Collaborative fisheries research (CFR) involves creating partnerships among fisheries stakeholders (commercial and recreational fishermen, university scientists and fisheries scientists, coastal managers, NGOs, funders, and tribes) to encourage collaboration on fisheries research design, including defining goals and research questions, and to ensure that necessary data gathered in a manner that will improve fisheries management.  The clear benefit of collaborative research is fishermen participating in the collection of data. They are also able to provide an “on-the-water service” by making available their fishing vessels, equipment, etc., to CFR projects. The degree of collaboration that takes place on fisheries research projects can vary and strongly depends on the questions driving the needs and stakeholders involved.

2008 CFR Workshop

this collaborative endeavor came after OPC staff and the
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COLLABORATIVE FISHERIES RESEARCH ORGANIZATION
Resources Legacy Fund Foundation convened a CFR workshop in Oakland, California on April 29-30, 2008.
On April 29-30, 2008, OPC staff and the Resources Legacy Fund Foundation convened a workshop on Collaborative Fisheries Research in Oakland, CA.  Nearly 70 invited stakeholders participated in the workshop including representatives from West Coast commercial and recreational fishing groups, California Department of Fish and Game (DFG), NOAA Fisheries, Pacific States Marine Fisheries Commission (PSMFC), Sea Grant, several California universities, the Nature Conservancy, and Environmental Defense Fund.  At the workshop participants expressed strong support for establishing a formal CFR organization in California and an interest in coordinating with complementary state or federal programs or research initiatives along the West Coast.

Establishing a CFR Organization

In September 2008, the OPC authorized disbursement of up to $300,000 to the Pacific States Marine Fisheries Commission (PSMFC) to create a collaborative fisheries research (CFR) organization in California.  The CFR organization will develop, solicit, and fund projects with the goal of creating partnerships between fishermen and scientists to develop and collect fisheries data necessary to the Department of Fish and Game, the Fish and Game Commission, the Pacific Fishery Management Council, and the Ocean Protection Council.

This establishment of the CFR program was delayed due to the state bond freeze, however,  it was restarted in late 2009.  The PSMFC is now making progress in establishing the CFR organization.

In November 2010, the OPC authorized disbursement of up to $1,500,000 to the PSMFC and the University of California Sea Grant Program to continue to build the organization and to fund the actual research projects.  The goal is to leverage substantially greater and more stable funding sources from the federal government.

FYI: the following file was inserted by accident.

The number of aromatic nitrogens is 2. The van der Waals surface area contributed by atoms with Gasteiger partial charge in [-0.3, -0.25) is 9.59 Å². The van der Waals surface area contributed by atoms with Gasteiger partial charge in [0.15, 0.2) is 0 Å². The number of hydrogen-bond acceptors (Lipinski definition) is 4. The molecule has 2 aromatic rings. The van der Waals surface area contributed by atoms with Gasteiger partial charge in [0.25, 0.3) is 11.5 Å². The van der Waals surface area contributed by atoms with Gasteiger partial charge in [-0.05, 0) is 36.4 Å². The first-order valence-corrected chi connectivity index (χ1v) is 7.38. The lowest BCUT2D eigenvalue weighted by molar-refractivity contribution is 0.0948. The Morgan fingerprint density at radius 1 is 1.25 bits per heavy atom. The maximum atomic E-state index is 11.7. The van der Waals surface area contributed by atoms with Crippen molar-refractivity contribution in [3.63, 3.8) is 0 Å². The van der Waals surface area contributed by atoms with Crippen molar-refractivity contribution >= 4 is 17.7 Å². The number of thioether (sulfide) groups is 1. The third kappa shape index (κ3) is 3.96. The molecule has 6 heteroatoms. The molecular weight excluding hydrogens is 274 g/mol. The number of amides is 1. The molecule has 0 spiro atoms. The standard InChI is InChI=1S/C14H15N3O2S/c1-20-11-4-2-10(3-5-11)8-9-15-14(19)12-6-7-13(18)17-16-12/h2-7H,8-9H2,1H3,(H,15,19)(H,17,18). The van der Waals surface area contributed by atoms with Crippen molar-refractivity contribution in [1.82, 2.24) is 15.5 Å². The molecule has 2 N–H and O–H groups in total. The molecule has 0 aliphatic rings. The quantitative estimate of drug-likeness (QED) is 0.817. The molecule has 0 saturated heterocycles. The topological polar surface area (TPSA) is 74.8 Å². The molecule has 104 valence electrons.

Council Documents
2008 CFR Workshop Summary

Staff Recommendation (September 2008)

Staff Recommendation (November 2010)

 

California Aquaculture Programmatic EIR

Public Resources Code (PRC) Section 30411(e) required the Department of Fish and Game (DFG) to prepare programmatic environmental impact reports (PEIRs) for both coastal and inland commercial aquaculture projects. DFG contracted for the preparation of the draft environmental documents in 2003, but subsequently concluded that these documents were inadequate. DFG lacked sufficient resources to redraft and complete these PEIRs and additional funds from the aquaculture industry were not available to improve the initial reports.

On May 26, 2006, Senate Bill 201 was signed into law which repealed the previous aquaculture PEIR requirements and created a new section in the Fish and Game Code for developing these documents. This new section established criteria for the coastal aquaculture PEIR to be completed by DFG including extensive requirements to be addressed by marine finfish aquaculture applicants.

The certified PEIR for marine aquaculture can serve as the first tier of CEQA review for proposed aquaculture operations.  The PEIR can also serve as a guidance document for potential project sponsors in alerting them to the potential environmental impacts and the need to avoid or mitigate those impacts. The PEIR may also serve as an educational tool for interested parties that may have concerns about commercial marine aquaculture development.

The Department of Fish and Game lacked the necessary funds to complete the PEIR, necessitating the financial contribution from the Ocean Protection Council.

The PEIR is currently still under development.

Council Documents

Staff Recommendation (June 2006)

Staff Recommendation (November 2010)

OPC-DFG Joint Work Plan

Background

California’s 2006 Budget Act appropriated $8 million to the California Ocean Protection Council for the implementation of the Marine Life Protection Act (MLPA) and Marine Life Management Act (MLMA). The Budget Act called for these funds to be expended “pursuant to a work plan developed jointly by the OPC and the California Department of Fish and Game (DFG).” An additional $2 million was appropriated to DFG to fulfill these same goals. To maximize the effectiveness of these associated appropriations, OPC and DFG created a joint work plan that set forth priorities for the complete $10 million.

 

The OPC-DFG Joint Work Plan was aimed at collecting, analyzing, and applying data essential to the implementation of the MLPA and the MLMA.  Work plan projects focused on three activities: (1) improving methods and collection of fishery-dependent and fishery-independent data; (2) monitoring to inform the management of marine protected areas (MPAs); and (3) equipment improvements to ensure capacity to collect and manage data.  Data and results collected as part of this effort will support MPA monitoring and evaluation, which is being led by the MPA Monitoring Enterprise in collaboration with DFG.